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Recognizing the urgent need to impact culture beyond the world of K-12 education, we proudly present FreedomProject Media: a venture that brings education, information, and inspiration to audiences of all ages through original programming, educational media, and current events-oriented content.

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Understanding the Importance of the State of the Union Address    



  By: Katie Petrick
   Published : January 23, 2018


In just one week, President Donald Trump will stand before a joint session of Congress to deliver his first State of the Union Address. Unlike his usual routine, President Trump will be expected to provide more than 280 characters to explain to the members of Congress and all of the Americans watching the speech at home exactly what his administration has done in the past year and what it plans to do moving forward.

But from where exactly does this come? President Trump may have the technology now to reach Congress and the American people. But this tradition goes back to when it all began.

Written into the Constitution of the United States of America, the founders put the necessity of the president to provide information to Congress.

Article II, Section III, Clause I
He shall from time to time give to the Congress Information of the State of the Union, and recommend to their Consideration such Measures as he shall judge necessary and expedient…

As you see, there is a lot of interpretation left to the President as to what this means. In present day, we expect the president to provide a public address every January in person to both houses of Congress. It is televised and live-streamed, and the media analyzes every detail of the speech afterward. But this was not always the case.

In fact, there was a bit of a full circle effect, meaning that we are now where we once began. President George Washington in 1790 provided the first State of the Union address, then called the Annual Message, to the assembled Congress in New York City. He didn’t have anywhere near the same technology as we do today, but he was in person.

When Thomas Jefferson was president (1801-1809) he provided written updates. For Jefferson was a rather shy man and did not enjoy speaking in front of large groups. But he was one of the most articulate presidents. Just read some of words, and you’ll know he packs a punch.

It was not until 1913, under President Wilson, when presenting the address in person became the platform as means to rally support for the president’s agenda. Ten years later President Calvin Coolidge gave the first radio broadcast message. Then President Harry Truman became the first to have a televised message in 1947. And when the internet services became capable in 2002, President George W. Bush became the first president to have a live webcast of his report.

Through the State of the Union address, presidents fulfill their constitutional obligations. In other words, they are just doing their job. The technological innovations have allowed and demanded the State of the Union to be much more than simply giving a report on what is happening in the United States.



What To Look For

Mr. Speaker: Before the speech begins, the president must first enter the chambers. It is the job of the Sergeant at Arms to announce the president with eight specific words: Mr. Speaker, the president of the United States. This is the most famous of his duties, but the Sergeant at Arms is also responsible for ensuring safety and security within the Capitol. Over the course of history, there have been 36 people to hold the honored post.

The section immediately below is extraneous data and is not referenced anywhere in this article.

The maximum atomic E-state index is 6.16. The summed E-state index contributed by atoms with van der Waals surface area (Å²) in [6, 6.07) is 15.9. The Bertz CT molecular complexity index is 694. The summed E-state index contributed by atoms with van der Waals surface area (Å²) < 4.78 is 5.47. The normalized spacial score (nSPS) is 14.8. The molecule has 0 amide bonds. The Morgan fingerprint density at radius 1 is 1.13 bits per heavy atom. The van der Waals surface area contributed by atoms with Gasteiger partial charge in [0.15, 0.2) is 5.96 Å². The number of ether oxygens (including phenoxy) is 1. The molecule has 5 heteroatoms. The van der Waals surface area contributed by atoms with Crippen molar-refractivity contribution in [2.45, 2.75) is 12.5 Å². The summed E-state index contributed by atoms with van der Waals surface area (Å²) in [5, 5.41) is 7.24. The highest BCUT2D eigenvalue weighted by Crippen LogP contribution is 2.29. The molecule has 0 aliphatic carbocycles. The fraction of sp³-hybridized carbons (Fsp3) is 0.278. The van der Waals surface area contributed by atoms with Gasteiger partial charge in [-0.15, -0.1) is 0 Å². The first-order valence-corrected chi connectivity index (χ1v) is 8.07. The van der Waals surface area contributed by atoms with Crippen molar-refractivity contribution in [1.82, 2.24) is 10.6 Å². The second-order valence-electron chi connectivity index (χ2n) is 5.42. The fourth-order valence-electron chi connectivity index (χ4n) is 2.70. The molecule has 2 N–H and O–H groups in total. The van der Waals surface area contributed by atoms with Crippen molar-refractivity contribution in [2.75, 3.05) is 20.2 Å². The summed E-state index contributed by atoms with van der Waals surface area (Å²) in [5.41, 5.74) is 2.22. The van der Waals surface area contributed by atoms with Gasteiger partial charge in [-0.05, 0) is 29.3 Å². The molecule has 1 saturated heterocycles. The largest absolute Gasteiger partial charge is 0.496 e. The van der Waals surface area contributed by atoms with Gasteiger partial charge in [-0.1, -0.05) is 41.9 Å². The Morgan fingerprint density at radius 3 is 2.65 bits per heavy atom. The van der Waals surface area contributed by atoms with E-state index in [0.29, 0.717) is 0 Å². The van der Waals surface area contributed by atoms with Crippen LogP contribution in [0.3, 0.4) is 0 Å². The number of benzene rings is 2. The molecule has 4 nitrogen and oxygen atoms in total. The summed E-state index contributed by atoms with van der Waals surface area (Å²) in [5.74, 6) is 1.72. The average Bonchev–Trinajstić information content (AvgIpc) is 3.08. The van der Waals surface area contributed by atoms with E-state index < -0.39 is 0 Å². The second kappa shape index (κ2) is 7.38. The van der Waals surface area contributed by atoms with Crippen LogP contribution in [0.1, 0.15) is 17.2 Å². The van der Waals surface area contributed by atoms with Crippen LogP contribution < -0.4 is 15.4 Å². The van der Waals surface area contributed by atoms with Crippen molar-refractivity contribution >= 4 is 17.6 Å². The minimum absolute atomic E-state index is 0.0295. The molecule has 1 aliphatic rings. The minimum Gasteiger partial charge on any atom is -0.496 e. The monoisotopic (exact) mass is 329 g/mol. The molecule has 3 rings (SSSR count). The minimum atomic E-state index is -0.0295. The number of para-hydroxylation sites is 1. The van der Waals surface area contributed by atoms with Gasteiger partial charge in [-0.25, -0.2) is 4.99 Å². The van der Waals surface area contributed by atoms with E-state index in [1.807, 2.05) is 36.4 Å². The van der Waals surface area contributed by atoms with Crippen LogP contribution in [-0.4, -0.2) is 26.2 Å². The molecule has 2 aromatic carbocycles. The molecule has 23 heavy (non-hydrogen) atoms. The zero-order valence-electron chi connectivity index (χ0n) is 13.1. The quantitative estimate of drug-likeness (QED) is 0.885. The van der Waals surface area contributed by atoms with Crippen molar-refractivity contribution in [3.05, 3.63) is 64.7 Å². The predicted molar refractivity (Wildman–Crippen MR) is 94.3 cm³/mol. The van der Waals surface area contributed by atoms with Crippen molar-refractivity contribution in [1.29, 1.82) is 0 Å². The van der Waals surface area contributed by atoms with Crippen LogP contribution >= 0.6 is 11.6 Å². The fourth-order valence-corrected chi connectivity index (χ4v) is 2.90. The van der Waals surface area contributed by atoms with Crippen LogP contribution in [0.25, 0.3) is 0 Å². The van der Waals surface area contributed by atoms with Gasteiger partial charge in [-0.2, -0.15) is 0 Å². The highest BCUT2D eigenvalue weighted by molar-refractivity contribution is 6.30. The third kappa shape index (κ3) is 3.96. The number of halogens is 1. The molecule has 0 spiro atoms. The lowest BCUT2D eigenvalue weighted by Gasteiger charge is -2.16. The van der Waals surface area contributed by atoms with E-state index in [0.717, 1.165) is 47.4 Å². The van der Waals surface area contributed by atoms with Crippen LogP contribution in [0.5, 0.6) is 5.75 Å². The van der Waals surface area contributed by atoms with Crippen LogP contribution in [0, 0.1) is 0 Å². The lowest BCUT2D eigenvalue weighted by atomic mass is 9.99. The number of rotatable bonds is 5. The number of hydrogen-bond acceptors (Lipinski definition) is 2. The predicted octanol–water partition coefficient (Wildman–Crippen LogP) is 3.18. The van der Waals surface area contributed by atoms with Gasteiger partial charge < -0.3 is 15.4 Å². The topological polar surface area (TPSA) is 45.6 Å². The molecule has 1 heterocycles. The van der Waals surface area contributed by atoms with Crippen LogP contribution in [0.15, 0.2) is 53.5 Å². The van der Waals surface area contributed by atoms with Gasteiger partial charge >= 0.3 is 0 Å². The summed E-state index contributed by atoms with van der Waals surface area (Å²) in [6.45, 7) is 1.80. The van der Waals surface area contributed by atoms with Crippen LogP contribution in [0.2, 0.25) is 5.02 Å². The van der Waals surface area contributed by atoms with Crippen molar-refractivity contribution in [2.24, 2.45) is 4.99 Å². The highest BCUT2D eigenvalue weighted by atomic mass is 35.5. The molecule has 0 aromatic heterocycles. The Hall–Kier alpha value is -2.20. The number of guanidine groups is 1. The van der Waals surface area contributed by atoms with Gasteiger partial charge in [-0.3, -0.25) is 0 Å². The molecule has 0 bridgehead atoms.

Who’s Who: There are plenty of things to note when you are watching the State of the Union this year. Outside of possibly inauguration, the State of the Union is when the most branch leaders will come together. The speech will be given in the chamber of the House of Representatives and will include members of the House and Senate, the justices of the Supreme Court, the president’s Cabinet secretaries, and various VIP guests. Sitting behind the president, while he gives his speech, will be the vice president and the Speaker of the House.

Designated Survivor: But notably, there will be one Cabinet secretary absent. Records show that dating back to at least 1984, there has been one “designated survivor,” tasked with being anywhere but in the chambers during the speech. This is to ensure that if, in the event of disaster striking the Capitol, a member of the executive branch survives to run the country. It is not known that the tradition was born out of the Cold War era, but the task is compulsory since 9/11.

Stand Up or Not: Also noteworthy for those watching the speech will be the responses to the substance of the president’s address. News networks employ jobs solely to count the number of times various Congressional members applaud, for how long they applaud, and how many times they stand to applaud. President Bill Clinton has the record with 128 applause interruptions. But there will be no applause on policy suggestions coming from the justices of the Supreme Court. This is because the justices are to remain non-partisan. They make concerted effort to show neutrality on issues which may appear before the court.

Opposition Speeches: Once the speech concludes and everyone files out of the chambers, there will be an opposition speech provided. Began in 1966, the television networks offered 30 minutes to the president’s opposition party. Since that time, parties have selected prominent party representatives, senators, and governors to serve in the coveted role. Some who have spoken have become president, including Gerald Ford, George Bush, and Bill Clinton.

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